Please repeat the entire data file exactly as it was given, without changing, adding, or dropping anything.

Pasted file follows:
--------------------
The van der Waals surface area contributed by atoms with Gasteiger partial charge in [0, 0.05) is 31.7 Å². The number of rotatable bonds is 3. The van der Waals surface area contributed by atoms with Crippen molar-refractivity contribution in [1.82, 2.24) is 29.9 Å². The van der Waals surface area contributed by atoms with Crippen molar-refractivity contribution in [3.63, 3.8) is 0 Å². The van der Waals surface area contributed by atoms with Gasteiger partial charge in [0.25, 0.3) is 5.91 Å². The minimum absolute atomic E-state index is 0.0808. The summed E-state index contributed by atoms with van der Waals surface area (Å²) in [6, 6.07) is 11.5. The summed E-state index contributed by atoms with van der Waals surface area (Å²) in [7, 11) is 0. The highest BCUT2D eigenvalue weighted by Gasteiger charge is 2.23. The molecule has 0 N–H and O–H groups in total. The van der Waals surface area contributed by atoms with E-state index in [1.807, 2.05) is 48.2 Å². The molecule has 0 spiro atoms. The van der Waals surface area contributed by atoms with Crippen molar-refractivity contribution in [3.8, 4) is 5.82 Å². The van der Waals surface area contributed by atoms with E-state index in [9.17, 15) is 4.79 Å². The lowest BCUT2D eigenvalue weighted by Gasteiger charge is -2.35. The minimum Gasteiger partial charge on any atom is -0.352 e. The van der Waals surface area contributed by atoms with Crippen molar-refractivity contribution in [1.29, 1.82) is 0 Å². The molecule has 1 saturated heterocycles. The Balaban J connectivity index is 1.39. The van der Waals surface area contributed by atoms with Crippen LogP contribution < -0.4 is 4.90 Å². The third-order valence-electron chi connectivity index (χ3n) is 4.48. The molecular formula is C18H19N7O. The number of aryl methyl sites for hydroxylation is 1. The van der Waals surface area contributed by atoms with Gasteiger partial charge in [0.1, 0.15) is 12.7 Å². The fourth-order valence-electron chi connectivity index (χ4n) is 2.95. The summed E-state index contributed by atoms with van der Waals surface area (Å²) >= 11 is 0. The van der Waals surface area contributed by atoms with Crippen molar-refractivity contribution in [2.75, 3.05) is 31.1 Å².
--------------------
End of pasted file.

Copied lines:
The van der Waals surface area contributed by atoms with Gasteiger partial charge in [0, 0.05) is 31.7 Å². The number of rotatable bonds is 3. The van der Waals surface area contributed by atoms with Crippen molar-refractivity contribution in [1.82, 2.24) is 29.9 Å². The van der Waals surface area contributed by atoms with Crippen molar-refractivity contribution in [3.63, 3.8) is 0 Å². The van der Waals surface area contributed by atoms with Gasteiger partial charge in [0.25, 0.3) is 5.91 Å². The minimum absolute atomic E-state index is 0.0808. The summed E-state index contributed by atoms with van der Waals surface area (Å²) in [6, 6.07) is 11.5. The summed E-state index contributed by atoms with van der Waals surface area (Å²) in [7, 11) is 0. The highest BCUT2D eigenvalue weighted by Gasteiger charge is 2.23. The molecule has 0 N–H and O–H groups in total. The van der Waals surface area contributed by atoms with E-state index in [1.807, 2.05) is 48.2 Å². The molecule has 0 spiro atoms. The van der Waals surface area contributed by atoms with Crippen molar-refractivity contribution in [3.8, 4) is 5.82 Å². The van der Waals surface area contributed by atoms with E-state index in [9.17, 15) is 4.79 Å². The lowest BCUT2D eigenvalue weighted by Gasteiger charge is -2.35. The minimum Gasteiger partial charge on any atom is -0.352 e. The van der Waals surface area contributed by atoms with Crippen molar-refractivity contribution in [1.29, 1.82) is 0 Å². The molecule has 1 saturated heterocycles. The Balaban J connectivity index is 1.39. The van der Waals surface area contributed by atoms with Crippen LogP contribution < -0.4 is 4.90 Å². The third-order valence-electron chi connectivity index (χ3n) is 4.48. The molecular formula is C18H19N7O. The number of aryl methyl sites for hydroxylation is 1. The van der Waals surface area contributed by atoms with Gasteiger partial charge in [0.1, 0.15) is 12.7 Å². The fourth-order valence-electron chi connectivity index (χ4n) is 2.95. The summed E-state index contributed by atoms with van der Waals surface area (Å²) >= 11 is 0. The van der Waals surface area contributed by atoms with Crippen molar-refractivity contribution in [2.75, 3.05) is 31.1 Å².